Experts debate harm reduction policy for drug users
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Article from Vientiane Times
Author: Panyasith Thammavongsa
Newspaper section: International Cooperation
Vientiane, 18th march 2010 - Representatives from more than 10 government and international organisations yesterday gathered in Vientiane to discuss policies and law enforcement schemes aimed at harm reduction strategies for HIV/AIDS and injecting drug users.
The Lao Commission for Drug Control and Supervision and the UN Office on Drugs and Crime (UNODC) conducted the workshop to exchange information and lessons learned on policies and law enforcement strategies in Myanmar in the context of HIV/AIDS harm reduction and injecting drug users.
"It is my great pleasure to attend this workshop in support of the HIV/AIDS Asia Regional Programme (HAARP) and Country Flexible Programme (CFP) in Myanmar and to exchange experiences with Laos," UNODC Representative Mr Leik Boonwaat said at the opening of the event.
He said the HAARP and CFP contribute to a more comprehensive approach to drug control efforts in Laos, bringing together supply, demand and harm reduction in a three pronged strategy.
This supports the goals of the National Drug Control Master Plan (2009-13) which was approved in 2009 and includes a strategic pillar dealing with HIV prevention.
"The concept of harm reduction is new in Laos. Historically many countries in South East Asia have not fully supported harm reduction because of the belief that it will conflict with law enforcement goals," he said.
Mr Boonwaat said two weeks ago he was in Muang Mai district in Phongsaly province where cases of injecting drug users (IDU) were first reported about two years ago. He went to nearby Dien Bien Phu in Vietnam and was told there were about 5,000-6,000 IDUs in the area with a 45 percent rate of HIV.
Muang Mai and Dien Bien Phu are both located along one of the major drug trafficking routes in the Golden Triangle area and both Lao and Vietnamese law enforcement officials have reported significant increases in drug related cases in the last year.
"We are lucky there is still a low prevalence of HIV and AIDS in Laos. We still have a good chance to prevent the situation of high IDU and HIV prevalence seen in the countries surrounding Laos," he said.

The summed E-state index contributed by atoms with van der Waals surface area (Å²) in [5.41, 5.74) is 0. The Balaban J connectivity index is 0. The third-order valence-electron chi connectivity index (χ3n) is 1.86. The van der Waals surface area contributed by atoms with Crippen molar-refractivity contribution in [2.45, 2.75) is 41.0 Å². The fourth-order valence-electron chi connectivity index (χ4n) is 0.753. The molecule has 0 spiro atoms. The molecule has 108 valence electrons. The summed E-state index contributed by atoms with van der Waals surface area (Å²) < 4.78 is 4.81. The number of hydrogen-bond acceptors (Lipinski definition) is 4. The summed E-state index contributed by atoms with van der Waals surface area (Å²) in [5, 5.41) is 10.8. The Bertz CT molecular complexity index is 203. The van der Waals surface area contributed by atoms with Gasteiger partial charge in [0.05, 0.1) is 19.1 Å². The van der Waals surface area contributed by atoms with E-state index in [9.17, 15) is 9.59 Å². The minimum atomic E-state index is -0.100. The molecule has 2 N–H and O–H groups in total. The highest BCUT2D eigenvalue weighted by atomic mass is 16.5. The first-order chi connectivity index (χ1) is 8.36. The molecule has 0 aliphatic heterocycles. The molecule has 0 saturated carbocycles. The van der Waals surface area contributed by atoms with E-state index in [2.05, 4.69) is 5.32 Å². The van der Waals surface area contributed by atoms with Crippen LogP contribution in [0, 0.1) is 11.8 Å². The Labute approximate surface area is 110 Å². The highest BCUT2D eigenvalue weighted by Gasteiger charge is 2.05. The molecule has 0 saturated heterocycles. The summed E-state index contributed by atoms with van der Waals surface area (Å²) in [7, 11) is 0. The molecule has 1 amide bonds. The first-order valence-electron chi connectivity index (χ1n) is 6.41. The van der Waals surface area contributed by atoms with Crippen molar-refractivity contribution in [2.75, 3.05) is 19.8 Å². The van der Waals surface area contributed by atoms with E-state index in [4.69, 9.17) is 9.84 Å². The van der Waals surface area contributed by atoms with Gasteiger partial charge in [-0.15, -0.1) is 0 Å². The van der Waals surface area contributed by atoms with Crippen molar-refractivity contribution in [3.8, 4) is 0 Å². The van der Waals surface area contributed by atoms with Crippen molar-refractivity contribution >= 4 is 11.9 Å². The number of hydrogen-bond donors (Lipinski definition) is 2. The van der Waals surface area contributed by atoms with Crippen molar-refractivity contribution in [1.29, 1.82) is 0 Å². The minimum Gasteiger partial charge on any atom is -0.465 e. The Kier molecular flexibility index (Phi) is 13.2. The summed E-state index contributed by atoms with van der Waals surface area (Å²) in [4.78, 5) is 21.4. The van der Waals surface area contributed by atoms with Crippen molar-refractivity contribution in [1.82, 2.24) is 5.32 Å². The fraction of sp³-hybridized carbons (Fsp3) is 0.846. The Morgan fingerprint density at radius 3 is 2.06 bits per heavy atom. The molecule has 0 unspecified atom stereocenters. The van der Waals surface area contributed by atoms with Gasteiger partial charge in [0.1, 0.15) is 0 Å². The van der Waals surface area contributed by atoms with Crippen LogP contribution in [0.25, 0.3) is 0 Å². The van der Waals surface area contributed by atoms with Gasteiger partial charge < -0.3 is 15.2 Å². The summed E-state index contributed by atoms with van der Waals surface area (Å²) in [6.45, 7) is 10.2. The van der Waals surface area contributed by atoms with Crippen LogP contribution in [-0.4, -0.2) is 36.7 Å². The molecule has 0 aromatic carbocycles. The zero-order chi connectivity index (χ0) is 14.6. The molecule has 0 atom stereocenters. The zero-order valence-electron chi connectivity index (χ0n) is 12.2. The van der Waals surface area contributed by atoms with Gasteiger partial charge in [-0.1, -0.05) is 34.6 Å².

Mr Boonwaat expressed his appreciation to the Australian government and AusAID for supporting the HAARP and CFP and urged workshop participants to contribute to constructive and active discussions on effective measures that would help Laos be better prepared to address the threats from drugs, IDU and HIV/AIDS and maintain its low prevalence status in the region.
There are more than 4.6 million IDUs in Asia, with over 16 percent being HIV positive, although in some countries this figure is as high as 30 or even 50 percent, according to First Secretary to the Australian Embassy to Laos, Ms Raine Dixon.
"We must be brave in creating a clearer and more enabling legal and policy environment in each of our countries. Law enforcement agencies play a crucial role in ensuring the success of HIV prevention programmes among drug users," she said.
"Without their support, public health and NGO workers cannot implement HIV prevention programmes effectively."
The Australian government has been supporting law enforcement and HIV prevention activities through HAARP.
A comprehensive law and policy review related to drug use and HIV prevention was undertaken in 2009. This provided an overview of the legal situation related to harm reduction in the Mekong countries, Ms Dixon said.
Director of the Dermatology Centre and Co-chair of the National Task Force on HIV and Drugs, Dr Bounpheng Sorduangden, also co-chaired the workshop.